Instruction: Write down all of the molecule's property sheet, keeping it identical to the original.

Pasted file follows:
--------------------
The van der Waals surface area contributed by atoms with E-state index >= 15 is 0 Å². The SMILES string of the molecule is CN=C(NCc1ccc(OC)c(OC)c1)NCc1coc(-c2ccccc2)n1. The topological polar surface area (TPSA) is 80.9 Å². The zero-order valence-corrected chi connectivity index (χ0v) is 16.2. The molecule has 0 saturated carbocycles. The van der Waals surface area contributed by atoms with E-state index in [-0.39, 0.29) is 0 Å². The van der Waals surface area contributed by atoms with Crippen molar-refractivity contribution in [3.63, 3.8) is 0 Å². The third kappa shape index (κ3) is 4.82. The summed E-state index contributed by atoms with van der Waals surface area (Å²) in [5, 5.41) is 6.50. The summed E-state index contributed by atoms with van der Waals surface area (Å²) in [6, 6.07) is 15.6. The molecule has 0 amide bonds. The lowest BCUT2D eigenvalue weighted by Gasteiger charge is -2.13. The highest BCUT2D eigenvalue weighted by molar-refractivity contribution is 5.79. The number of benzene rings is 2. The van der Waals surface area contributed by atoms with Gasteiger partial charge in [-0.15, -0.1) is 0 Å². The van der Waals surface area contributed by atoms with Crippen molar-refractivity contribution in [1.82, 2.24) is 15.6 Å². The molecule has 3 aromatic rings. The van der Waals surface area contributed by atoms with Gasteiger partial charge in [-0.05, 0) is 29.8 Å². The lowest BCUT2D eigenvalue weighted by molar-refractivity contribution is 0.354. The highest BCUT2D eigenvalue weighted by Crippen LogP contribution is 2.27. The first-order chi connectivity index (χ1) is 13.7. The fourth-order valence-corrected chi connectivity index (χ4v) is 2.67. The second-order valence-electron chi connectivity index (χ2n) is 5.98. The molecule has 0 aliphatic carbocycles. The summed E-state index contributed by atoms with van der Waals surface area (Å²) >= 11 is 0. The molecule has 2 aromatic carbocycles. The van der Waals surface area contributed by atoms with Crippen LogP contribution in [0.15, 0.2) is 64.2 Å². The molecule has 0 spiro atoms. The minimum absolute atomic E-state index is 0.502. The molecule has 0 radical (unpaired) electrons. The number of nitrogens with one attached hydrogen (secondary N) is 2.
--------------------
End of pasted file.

The van der Waals surface area contributed by atoms with E-state index >= 15 is 0 Å². The SMILES string of the molecule is CN=C(NCc1ccc(OC)c(OC)c1)NCc1coc(-c2ccccc2)n1. The topological polar surface area (TPSA) is 80.9 Å². The zero-order valence-corrected chi connectivity index (χ0v) is 16.2. The molecule has 0 saturated carbocycles. The van der Waals surface area contributed by atoms with E-state index in [-0.39, 0.29) is 0 Å². The van der Waals surface area contributed by atoms with Crippen molar-refractivity contribution in [3.63, 3.8) is 0 Å². The third kappa shape index (κ3) is 4.82. The summed E-state index contributed by atoms with van der Waals surface area (Å²) in [5, 5.41) is 6.50. The summed E-state index contributed by atoms with van der Waals surface area (Å²) in [6, 6.07) is 15.6. The molecule has 0 amide bonds. The lowest BCUT2D eigenvalue weighted by Gasteiger charge is -2.13. The highest BCUT2D eigenvalue weighted by molar-refractivity contribution is 5.79. The number of benzene rings is 2. The van der Waals surface area contributed by atoms with Gasteiger partial charge in [-0.15, -0.1) is 0 Å². The van der Waals surface area contributed by atoms with Crippen molar-refractivity contribution in [1.82, 2.24) is 15.6 Å². The molecule has 3 aromatic rings. The van der Waals surface area contributed by atoms with Gasteiger partial charge in [-0.05, 0) is 29.8 Å². The lowest BCUT2D eigenvalue weighted by molar-refractivity contribution is 0.354. The highest BCUT2D eigenvalue weighted by Crippen LogP contribution is 2.27. The first-order chi connectivity index (χ1) is 13.7. The fourth-order valence-corrected chi connectivity index (χ4v) is 2.67. The second-order valence-electron chi connectivity index (χ2n) is 5.98. The molecule has 0 aliphatic carbocycles. The summed E-state index contributed by atoms with van der Waals surface area (Å²) >= 11 is 0. The molecule has 2 aromatic carbocycles. The van der Waals surface area contributed by atoms with Crippen LogP contribution in [0.15, 0.2) is 64.2 Å². The molecule has 0 spiro atoms. The minimum absolute atomic E-state index is 0.502. The molecule has 0 radical (unpaired) electrons. The number of nitrogens with one attached hydrogen (secondary N) is 2.